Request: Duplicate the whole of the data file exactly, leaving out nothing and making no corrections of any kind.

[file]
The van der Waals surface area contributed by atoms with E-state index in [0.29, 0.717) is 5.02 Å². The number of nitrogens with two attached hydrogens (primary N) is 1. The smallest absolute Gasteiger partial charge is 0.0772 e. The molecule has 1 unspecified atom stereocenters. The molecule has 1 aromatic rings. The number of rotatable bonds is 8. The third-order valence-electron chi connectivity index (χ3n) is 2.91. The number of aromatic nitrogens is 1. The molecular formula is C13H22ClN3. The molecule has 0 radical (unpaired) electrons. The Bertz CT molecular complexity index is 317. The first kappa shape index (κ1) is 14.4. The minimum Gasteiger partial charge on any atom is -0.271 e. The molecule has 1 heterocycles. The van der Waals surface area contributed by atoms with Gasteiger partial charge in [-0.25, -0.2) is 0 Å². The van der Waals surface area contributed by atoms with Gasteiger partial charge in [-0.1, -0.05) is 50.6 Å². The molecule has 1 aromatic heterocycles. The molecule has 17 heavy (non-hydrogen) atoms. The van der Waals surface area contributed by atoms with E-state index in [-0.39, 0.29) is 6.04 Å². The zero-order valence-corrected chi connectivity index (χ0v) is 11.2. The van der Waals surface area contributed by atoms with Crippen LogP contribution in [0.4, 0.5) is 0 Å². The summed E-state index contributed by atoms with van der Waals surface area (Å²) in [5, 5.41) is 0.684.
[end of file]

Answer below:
The van der Waals surface area contributed by atoms with E-state index in [0.29, 0.717) is 5.02 Å². The number of nitrogens with two attached hydrogens (primary N) is 1. The smallest absolute Gasteiger partial charge is 0.0772 e. The molecule has 1 unspecified atom stereocenters. The molecule has 1 aromatic rings. The number of rotatable bonds is 8. The third-order valence-electron chi connectivity index (χ3n) is 2.91. The number of aromatic nitrogens is 1. The molecular formula is C13H22ClN3. The molecule has 0 radical (unpaired) electrons. The Bertz CT molecular complexity index is 317. The first kappa shape index (κ1) is 14.4. The minimum Gasteiger partial charge on any atom is -0.271 e. The molecule has 1 heterocycles. The van der Waals surface area contributed by atoms with Gasteiger partial charge in [-0.25, -0.2) is 0 Å². The van der Waals surface area contributed by atoms with Gasteiger partial charge in [-0.1, -0.05) is 50.6 Å². The molecule has 1 aromatic heterocycles. The molecule has 17 heavy (non-hydrogen) atoms. The van der Waals surface area contributed by atoms with E-state index in [-0.39, 0.29) is 6.04 Å². The zero-order valence-corrected chi connectivity index (χ0v) is 11.2. The van der Waals surface area contributed by atoms with Crippen LogP contribution in [0.4, 0.5) is 0 Å². The summed E-state index contributed by atoms with van der Waals surface area (Å²) in [5, 5.41) is 0.684.